Race Weekend Central

Did You Notice? Great Gambles Already, Sadler’s Sudden Consequences & Quick Hits

Did You Notice? That as we transition from Phoenix to Sin City, there’s no need for some teams to play craps in Vegas? The 2012 season is just a few weeks old, but their combination of winter personnel changes and in-race strategy have already left them cashing in the dough of a strong start. Who’s outwitted the casino of NASCAR luck? Consider …

Chad Johnston. This head wrench reminds me of the guy at the blackjack table who’ll hit on 17, just to do something different when the rest of the table is playing by the book. The crew chief of the mild-mannered, conservative Martin Truex Jr. has played the role of a raging liberal, going against convention almost weekly since inheriting the position last June.

When everyone pits for tires midrace, he’ll randomly leave the No. 56 on the racetrack. When other cars don’t think they can make it on fuel, well, they’ll be the ones to try and stretch. It’s a different approach, aimed at keeping the Toyota team on its toes and energizing them in what amounts to a contract year for Truex.

The problem? Last year, for every success (a second at Bristol in August) there was a speed bump, keeping the team from building any true momentum in closing 2011. But so far this year, in two races they’ve come out of the box swinging, collecting the $200,000 halfway bonus in Daytona and then using classic Johnston strategy to succeed in Phoenix, staying out to lead while everyone pitted for gas with 82 laps to go and establishing their car up front.

When they grabbed fresh Sunoco and rubber on the race’s final yellow, 25 laps later, it cost them track position briefly, but the advantage ultimately paid off: Truex fought through traffic with ease to cross the finish line in seventh, which is exactly where this team sits in the points.

So far, so good in what’s been the wasteland known as Michael Waltrip Racing. At the very least, it’s not going to be boring or unwatchable around these parts (like those awful NAPA commercials), which for now means mission accomplished.

Joe Gibbs Racing. So far, I’m eating crow with my prediction Denny Hamlin and Darian Grubb would tank (although, let’s not count too many chickens before they’re hatched; remember how good the Jeff Gordon/Alan Gustafson combo looked at the start). But the Coach’s biggest accomplishments may lie elsewhere over the long-term: resuscitating the lifeless Joey Logano.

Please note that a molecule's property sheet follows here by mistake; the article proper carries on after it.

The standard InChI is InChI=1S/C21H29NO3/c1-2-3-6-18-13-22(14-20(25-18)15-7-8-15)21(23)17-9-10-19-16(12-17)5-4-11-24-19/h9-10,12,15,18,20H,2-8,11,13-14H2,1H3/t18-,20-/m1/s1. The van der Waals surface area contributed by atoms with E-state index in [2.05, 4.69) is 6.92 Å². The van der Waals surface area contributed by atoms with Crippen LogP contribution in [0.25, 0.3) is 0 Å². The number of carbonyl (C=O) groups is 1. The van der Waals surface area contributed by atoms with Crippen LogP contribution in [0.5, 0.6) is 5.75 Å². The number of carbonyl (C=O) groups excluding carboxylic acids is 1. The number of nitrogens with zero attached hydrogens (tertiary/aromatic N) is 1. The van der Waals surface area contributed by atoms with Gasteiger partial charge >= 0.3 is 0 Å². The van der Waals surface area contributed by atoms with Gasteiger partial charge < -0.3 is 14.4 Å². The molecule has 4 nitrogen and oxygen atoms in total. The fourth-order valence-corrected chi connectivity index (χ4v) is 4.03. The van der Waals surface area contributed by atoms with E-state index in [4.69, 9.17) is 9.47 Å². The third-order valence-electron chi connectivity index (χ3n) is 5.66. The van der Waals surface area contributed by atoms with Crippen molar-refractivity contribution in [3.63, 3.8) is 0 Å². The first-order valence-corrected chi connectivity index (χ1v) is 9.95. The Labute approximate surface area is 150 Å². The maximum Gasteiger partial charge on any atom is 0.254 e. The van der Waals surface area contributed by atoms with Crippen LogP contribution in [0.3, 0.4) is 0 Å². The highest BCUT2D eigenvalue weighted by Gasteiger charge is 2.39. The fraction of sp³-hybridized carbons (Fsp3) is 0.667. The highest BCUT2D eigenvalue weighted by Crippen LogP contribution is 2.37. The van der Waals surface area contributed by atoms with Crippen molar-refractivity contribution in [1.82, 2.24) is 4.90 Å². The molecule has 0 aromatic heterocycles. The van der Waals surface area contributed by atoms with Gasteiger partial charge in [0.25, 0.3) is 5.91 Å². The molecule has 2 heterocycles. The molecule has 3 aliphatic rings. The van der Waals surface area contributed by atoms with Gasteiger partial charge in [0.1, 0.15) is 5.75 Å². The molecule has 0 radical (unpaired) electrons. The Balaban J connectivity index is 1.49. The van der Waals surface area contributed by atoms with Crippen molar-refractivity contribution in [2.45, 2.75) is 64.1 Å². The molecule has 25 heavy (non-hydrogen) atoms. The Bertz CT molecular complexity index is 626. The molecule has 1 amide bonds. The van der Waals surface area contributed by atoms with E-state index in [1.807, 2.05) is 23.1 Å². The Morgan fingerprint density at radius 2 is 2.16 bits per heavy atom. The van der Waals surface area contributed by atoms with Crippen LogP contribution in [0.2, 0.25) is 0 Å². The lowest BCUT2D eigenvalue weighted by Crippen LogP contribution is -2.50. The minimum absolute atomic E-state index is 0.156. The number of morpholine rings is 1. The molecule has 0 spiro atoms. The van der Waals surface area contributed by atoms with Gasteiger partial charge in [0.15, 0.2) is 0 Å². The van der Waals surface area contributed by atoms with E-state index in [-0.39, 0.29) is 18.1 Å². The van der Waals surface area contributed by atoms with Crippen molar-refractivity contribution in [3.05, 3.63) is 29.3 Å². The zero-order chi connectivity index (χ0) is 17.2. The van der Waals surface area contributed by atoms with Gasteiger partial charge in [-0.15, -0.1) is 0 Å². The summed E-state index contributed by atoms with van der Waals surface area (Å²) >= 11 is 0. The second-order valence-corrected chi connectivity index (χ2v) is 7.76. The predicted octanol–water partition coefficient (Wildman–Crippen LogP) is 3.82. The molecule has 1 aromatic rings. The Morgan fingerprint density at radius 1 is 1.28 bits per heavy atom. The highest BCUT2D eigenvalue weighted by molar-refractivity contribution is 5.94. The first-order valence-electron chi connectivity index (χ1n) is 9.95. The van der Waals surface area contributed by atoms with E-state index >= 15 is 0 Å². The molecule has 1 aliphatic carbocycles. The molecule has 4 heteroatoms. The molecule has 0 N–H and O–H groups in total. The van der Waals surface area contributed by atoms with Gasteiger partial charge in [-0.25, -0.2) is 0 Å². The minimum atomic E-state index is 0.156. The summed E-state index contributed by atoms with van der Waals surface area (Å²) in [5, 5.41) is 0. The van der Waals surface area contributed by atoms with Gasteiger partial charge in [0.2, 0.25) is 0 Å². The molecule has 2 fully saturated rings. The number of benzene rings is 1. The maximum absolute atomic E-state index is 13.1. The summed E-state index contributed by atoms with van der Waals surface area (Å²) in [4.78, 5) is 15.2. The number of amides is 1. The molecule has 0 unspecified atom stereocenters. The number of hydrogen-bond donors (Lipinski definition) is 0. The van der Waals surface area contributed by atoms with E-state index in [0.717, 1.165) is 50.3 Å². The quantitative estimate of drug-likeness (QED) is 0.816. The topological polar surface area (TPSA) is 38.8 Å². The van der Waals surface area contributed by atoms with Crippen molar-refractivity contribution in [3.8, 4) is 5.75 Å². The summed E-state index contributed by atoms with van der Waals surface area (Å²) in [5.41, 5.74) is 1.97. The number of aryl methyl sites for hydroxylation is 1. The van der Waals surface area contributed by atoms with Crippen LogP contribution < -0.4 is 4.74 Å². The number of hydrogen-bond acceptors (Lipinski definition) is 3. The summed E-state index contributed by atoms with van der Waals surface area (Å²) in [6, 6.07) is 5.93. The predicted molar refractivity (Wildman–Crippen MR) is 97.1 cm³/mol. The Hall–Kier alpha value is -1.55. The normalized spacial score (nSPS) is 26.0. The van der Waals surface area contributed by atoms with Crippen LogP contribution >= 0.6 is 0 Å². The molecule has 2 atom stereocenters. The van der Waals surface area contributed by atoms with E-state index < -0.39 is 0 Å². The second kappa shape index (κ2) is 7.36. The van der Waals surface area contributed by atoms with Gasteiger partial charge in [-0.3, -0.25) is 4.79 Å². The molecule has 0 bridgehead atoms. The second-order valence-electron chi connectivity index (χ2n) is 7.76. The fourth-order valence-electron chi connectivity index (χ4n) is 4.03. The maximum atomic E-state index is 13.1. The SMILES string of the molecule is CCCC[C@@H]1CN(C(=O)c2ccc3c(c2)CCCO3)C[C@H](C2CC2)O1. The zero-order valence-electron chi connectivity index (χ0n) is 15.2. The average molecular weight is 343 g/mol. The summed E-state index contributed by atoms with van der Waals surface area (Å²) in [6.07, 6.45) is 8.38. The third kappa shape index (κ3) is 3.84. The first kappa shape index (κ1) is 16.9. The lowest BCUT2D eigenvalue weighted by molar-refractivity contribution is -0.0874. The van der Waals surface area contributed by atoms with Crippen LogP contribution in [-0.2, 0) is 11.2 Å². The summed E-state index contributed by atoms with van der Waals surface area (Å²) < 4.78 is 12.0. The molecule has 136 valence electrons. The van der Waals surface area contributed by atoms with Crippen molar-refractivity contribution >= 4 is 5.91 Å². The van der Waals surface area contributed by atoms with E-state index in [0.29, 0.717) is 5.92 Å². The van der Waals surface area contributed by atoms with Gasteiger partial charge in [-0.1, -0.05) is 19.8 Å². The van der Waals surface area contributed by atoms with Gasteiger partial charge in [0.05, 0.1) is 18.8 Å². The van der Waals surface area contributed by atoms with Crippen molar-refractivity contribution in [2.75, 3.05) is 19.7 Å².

Letting crew chief whiz Greg Zipadelli go, even though he no longer wanted to be at JGR, was a huge gamble; after all, Zipadelli was the only crew chief on the JGR roster with a Cup Series championship. But the fresh, laidback approach of Jason Ratcliff has worked wonders, rebuilding confidence early when a dull start for the No. 20 would have almost certainly left Logano’s future in the balance. There’s a long way to go – I’m not willing to eat crow here quite yet – but this pairing has given the fourth-year driver a chance.

And then there’s Kyle Busch, who, for the time being, is playing nice, saying all the right things and even resisting aggression when rivals like Kevin Harvick come calling. Surely, he was humbled by November’s Texas trip-up, but the right people need to be in his ear for that type of long-term maturity to stick.

Will it last? Maybe not, but once again in this case the necessary breathing room from an M&M’s mess has been established so any future Busch brouhahas won’t bring the house to its knees. It’s amazing how great leaders always seem to respond when the chips are down, right? If only JGR could coach me at the craps table.

Bobby Labonte. In the matter of just a few months, JTG Daugherty Racing has gone from being Michael Waltrip Racing’s favorite pet project to their own, independent entity within Toyota. They moved back to their old shop, are building Toyotas from scratch, and are working towards becoming a multi-car program themselves over the long run.